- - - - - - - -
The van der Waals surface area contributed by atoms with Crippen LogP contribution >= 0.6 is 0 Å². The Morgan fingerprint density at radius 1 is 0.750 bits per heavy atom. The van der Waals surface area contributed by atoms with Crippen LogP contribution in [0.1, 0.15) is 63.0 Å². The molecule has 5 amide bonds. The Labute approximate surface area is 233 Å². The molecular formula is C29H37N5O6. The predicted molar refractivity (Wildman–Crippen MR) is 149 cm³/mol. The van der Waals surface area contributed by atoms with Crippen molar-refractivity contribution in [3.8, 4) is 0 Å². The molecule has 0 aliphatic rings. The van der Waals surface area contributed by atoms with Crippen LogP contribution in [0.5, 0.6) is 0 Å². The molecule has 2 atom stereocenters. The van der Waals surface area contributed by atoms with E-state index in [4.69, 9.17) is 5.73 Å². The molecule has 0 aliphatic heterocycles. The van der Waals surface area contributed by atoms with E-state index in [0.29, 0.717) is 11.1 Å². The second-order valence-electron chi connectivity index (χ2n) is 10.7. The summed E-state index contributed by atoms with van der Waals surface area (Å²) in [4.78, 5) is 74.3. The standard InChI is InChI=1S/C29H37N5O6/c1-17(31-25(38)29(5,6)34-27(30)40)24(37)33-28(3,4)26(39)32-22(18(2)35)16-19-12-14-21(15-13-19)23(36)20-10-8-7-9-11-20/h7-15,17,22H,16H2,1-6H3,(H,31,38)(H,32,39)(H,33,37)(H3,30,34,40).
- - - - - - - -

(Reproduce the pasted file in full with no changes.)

The van der Waals surface area contributed by atoms with Crippen LogP contribution >= 0.6 is 0 Å². The Morgan fingerprint density at radius 1 is 0.750 bits per heavy atom. The van der Waals surface area contributed by atoms with Crippen LogP contribution in [0.1, 0.15) is 63.0 Å². The molecule has 5 amide bonds. The Labute approximate surface area is 233 Å². The molecular formula is C29H37N5O6. The predicted molar refractivity (Wildman–Crippen MR) is 149 cm³/mol. The van der Waals surface area contributed by atoms with Crippen molar-refractivity contribution in [3.8, 4) is 0 Å². The molecule has 0 aliphatic rings. The van der Waals surface area contributed by atoms with Crippen LogP contribution in [0.5, 0.6) is 0 Å². The molecule has 2 atom stereocenters. The van der Waals surface area contributed by atoms with E-state index in [4.69, 9.17) is 5.73 Å². The molecule has 0 aliphatic heterocycles. The van der Waals surface area contributed by atoms with E-state index in [0.29, 0.717) is 11.1 Å². The second-order valence-electron chi connectivity index (χ2n) is 10.7. The summed E-state index contributed by atoms with van der Waals surface area (Å²) in [4.78, 5) is 74.3. The standard InChI is InChI=1S/C29H37N5O6/c1-17(31-25(38)29(5,6)34-27(30)40)24(37)33-28(3,4)26(39)32-22(18(2)35)16-19-12-14-21(15-13-19)23(36)20-10-8-7-9-11-20/h7-15,17,22H,16H2,1-6H3,(H,31,38)(H,32,39)(H,33,37)(H3,30,34,40).